Studio School debuts in 1920s former school space
Following a year and a half of planning and six months of physical labor, Logan Pajunen will open a gallery and art collective at the former Metro-Boulevard Alternative High School this week for Final Friday.
He still has a long to-do list.
"We just literally wrote it on the sheet rock in the gallery because I have to paint it before Friday," Pajunen says.
"I hope that my cadre of artists and tenants realize it's a work in progress. Art isn't pretty all the time. And it's messy. . . . You get it all messy and tear it down and then build it back up."
Pajunen, 34, spent his formative years in Wichita then moved with his family to Florida. He graduated there with a management degree and hospitality minor and then returned to Wichita.
He's done a variety of jobs, such as work in architectural and commercial salvage, and been "real invested" in MakeICT, a nonprofit “maker space” downtown.
"I started meeting artists and other creative people through that," Pajunen says.
"You just knew that that energy was there," he says of people being inspired by others creating around them.
Pajunen says he wanted to create the same thing for artists much like the already-full Commerce Street Arts District has done.
Studio School is open to artists and creative types in active stages of their careers.
If a potential tenant wants to pay but doesn't "fit into that kind of mission for the building, I don't want to do it," Pajunen says.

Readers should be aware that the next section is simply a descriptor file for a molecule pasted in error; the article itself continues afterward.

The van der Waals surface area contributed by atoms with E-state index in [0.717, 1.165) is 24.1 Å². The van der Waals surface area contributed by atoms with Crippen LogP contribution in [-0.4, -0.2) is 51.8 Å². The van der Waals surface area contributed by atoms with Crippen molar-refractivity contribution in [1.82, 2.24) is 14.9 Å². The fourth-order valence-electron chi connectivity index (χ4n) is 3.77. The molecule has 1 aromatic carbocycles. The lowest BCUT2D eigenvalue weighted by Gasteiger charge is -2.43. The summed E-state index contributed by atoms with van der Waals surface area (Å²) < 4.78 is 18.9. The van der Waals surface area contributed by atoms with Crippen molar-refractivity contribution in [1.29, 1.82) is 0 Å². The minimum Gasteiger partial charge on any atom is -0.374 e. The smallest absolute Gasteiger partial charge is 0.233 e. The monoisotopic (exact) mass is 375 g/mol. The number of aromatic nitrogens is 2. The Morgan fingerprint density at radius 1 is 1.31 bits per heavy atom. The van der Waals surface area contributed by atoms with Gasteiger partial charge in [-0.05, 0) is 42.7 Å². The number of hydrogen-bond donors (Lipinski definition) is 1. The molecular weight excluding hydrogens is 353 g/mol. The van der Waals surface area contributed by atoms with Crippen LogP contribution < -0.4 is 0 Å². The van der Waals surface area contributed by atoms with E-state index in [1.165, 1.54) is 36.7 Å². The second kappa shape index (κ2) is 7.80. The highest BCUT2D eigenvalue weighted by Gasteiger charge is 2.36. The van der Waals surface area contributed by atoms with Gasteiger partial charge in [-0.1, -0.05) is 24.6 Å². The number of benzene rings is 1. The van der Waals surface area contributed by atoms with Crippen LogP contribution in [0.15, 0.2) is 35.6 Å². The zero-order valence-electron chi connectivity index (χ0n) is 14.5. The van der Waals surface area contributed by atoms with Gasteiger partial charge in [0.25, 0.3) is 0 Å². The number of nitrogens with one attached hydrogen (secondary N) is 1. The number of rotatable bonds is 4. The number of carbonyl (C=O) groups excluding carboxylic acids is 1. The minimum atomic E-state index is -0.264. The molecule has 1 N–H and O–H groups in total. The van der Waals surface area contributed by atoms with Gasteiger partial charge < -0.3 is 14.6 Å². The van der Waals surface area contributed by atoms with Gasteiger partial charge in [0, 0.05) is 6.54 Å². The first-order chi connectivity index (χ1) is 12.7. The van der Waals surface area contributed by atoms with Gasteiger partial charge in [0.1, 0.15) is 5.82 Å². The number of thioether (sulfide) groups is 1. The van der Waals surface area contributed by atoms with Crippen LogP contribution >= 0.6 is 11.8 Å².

One exception will be for entrepreneurs who create a tangible product.
The 26,000-square-foot school at 751 S. George Washington Blvd., which also used to be Willard Elementary, was built in either 1924 or 1927. Pajunen isn't sure but knows there were additions in the 1940s and '50s and 2004.
There are a variety of spaces for artists to rent from $200 to $600 a month. There's also a woodworking shop that will double as a sculpture studio and can hold up to 20 people for $100 per person a month.
There's a former gym for large-format art installations and events that the public also can use as a venue.
Pajunen is bringing back the commercial kitchen at the school and hopes to have food trucks, catering and classes at the space.
There have been lots of inquiries at the school, and six tenants have signed up so far, Pajunen says.
"I feel really validated that this is something that the city needs. Affordable space that's . . . full service that you can just come in here and you can just start doing your thing just like that," he says.
"Being exposed to new ideas and having people come in and do cool stuff in those spaces is really great."
Pajunen demolished the former school's main office to create a gallery.
"It's important for people to be able to show off what they're doing."
Pajunen says he hopes this Final Friday "is the start of many, many more of these public events."
In addition to saving for years to do this, Pajunen says he has investors, including family members who believe in his vision.
"I have a legit business plan. I think I'm realizing that," he says. "Art is such a huge driver of the culture and the economy."
Studio School brings together all of Pajunen's interests, he says. That includes art, business, salvage, real estate and construction.
Also, he says, "I've always wanted to do something that would create some kind of community."
Pajunen thinks he's found it.
"This scratches all the itches that I've had in my life — like every single one of them. So I'm just so delighted to do this every day."